One of the most visible symbols of American ingenuity and exploration over the past 50 years has been the progress and perseverance of the National Aeronautics and Space Administration (NASA). It is the epitome of human curiosity. It is a constant example of how we live with unknowns for only as long as technology limits our ability to explore; and sometimes we try and explore those unknowns before technology is ready.
A total of 18 astronauts (12 of which were Americans) have perished while on space flight missions, and more have lost their lives while preparing or testing for them. Regardless of how bright your engineering team or how much money you have to prepare with* complex systems often find their demise at the hand of a simple problem.
In 2003 the Columbia Space Shuttle disintegrated on reentry killing 7 astronauts aboard. The accident was caused by a piece of foam insulation that broke off from the Space Shuttle external tank and struck the Orbiter's left wing.
After the accident an investigation was launched into the Culture of Safety which existed at NASA. The results were disturbing. 2005 estimates for the probability of a catastrophic failure over the life of an Orbiter (estimated 100 missions) were one-in-five. The investigation put it succinctly:
Organizations that deal with high-risk operations must always have a healthy fear of failure – operations must be proved safe, rather than the other way around. NASA inverted this burden of proof.” Thus, change in philosophy was mandated: the design and its operations must be proven to be safe.
One of the studies commissioned after this report was the analysis of the Orbiter’s composite wrapped pressure vessels. Each Orbiter vehicle contains 24 Kevlar-COPVs for pressurized helium and nitrogen at pressures up to 5,000 psi.
Starting in the 1960’s and 70’s, the potential for Kevlar reinforced vessels was recognized at the NASA Lewis Research Center. Early research into filament winding reported weight savings of 25 to 30% over comparable all-metallic vessels. Today filament wound pressure vessels are essential to numerous NASA power and environmental systems. The majority of older vessel overwraps are made of Kevlar®-49/Epoxy Composites while the newer vessels have Carbon/Epoxy overwraps. Incorporating COPVs instead of traditional all-metal tanks reduced the Orbiter weight 752 pounds. For reference, the total Orbiter dry weight (176,419 pounds, for Atlantis).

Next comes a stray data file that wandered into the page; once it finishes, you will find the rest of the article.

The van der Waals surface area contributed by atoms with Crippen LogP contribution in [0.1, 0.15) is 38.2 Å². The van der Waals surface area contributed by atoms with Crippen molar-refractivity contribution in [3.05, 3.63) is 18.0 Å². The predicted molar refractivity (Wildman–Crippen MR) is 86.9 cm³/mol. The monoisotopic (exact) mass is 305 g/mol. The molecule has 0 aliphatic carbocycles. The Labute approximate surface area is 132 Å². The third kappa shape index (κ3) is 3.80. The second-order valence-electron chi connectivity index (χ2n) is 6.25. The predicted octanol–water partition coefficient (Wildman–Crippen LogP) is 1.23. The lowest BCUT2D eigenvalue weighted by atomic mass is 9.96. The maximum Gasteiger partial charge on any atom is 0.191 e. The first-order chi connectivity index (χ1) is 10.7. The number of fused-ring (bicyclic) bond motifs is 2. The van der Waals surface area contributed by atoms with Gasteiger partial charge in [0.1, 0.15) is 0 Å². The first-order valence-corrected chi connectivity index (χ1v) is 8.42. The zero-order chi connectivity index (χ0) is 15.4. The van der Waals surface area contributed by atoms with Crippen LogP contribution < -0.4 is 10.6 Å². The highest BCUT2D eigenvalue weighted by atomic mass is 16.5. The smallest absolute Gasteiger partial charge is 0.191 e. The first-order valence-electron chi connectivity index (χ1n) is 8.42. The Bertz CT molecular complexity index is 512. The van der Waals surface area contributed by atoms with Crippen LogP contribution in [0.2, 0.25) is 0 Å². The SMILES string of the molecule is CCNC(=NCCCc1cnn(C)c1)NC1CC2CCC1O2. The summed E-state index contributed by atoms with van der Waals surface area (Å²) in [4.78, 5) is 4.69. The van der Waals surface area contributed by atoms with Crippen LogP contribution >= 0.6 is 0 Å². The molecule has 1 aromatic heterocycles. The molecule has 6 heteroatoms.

Early on, the primary failure mode of the vessel was considered to be fatigue of the thin metal liner, either in the parent material or in the welds. The design requirement for the liner was Leak Before Burst (LBB). By definition, LBB requires that material defects or fatigue cracks in the liner to manifest themselves in such a way that if a crack grows and penetrates through the liner it would continue growing slowly enough for the gas to slowly escape.
However, from baseline tests, the following preliminary findings were released :
- Kevlar/Epoxy (K/E) COPV are susceptible to the stress-rupture failure mode that can result in an explosive release of stored energy,
- Risk is a strong function of fiber stress level, time at pressure (adjusted for temperature),
- Likelihood of stress rupture failure in Orbiter COPV is significantly higher than previous predictions, and
- Reliability models and supporting database need to be updated to reflect new knowledge as it is gained
Given the new NASA safety regulations, COPVs underwent extensive physical testing.
The original program requirements were for 100 missions in 10 years. Cycle testing was performed on test articles to show that each vessel liner could survive a factor of 4 on what was anticipated for 100 missions. The results of the study are beyond the scope of this post, but, twenty tanks were experimentally cycled in fatigue. For the most part, LBB was observed, however compressive (buckling) failures occasionally occurred but were deemed to be the result of unrealistic conditions. Several important conclusions were drawn from their work and if you are interested in composite pressure vessels, they are worth a read.
When all design and maintenance costs are taken into account, the final cost of the Space Shuttle program, averaged over all missions and adjusted for inflation, was estimated to come out to $1.5 billion per launch, or $27,000 per pound.. This should be contrasted with the originally envisioned costs of approximately $657 per pound adjusting for inflation to 2013. By comparison, Russian Proton expendable cargo launchers (Atlas V rocket counterpart), are said to cost as little as $110 million (approximately $2,300 per pound).
Most of the smoke billowing up from a space shuttle launch is not exhaust. It is water vapor from the pool of water under the shuttle designed to absorb the acoustic shock waves that could otherwise tear the shuttle apart.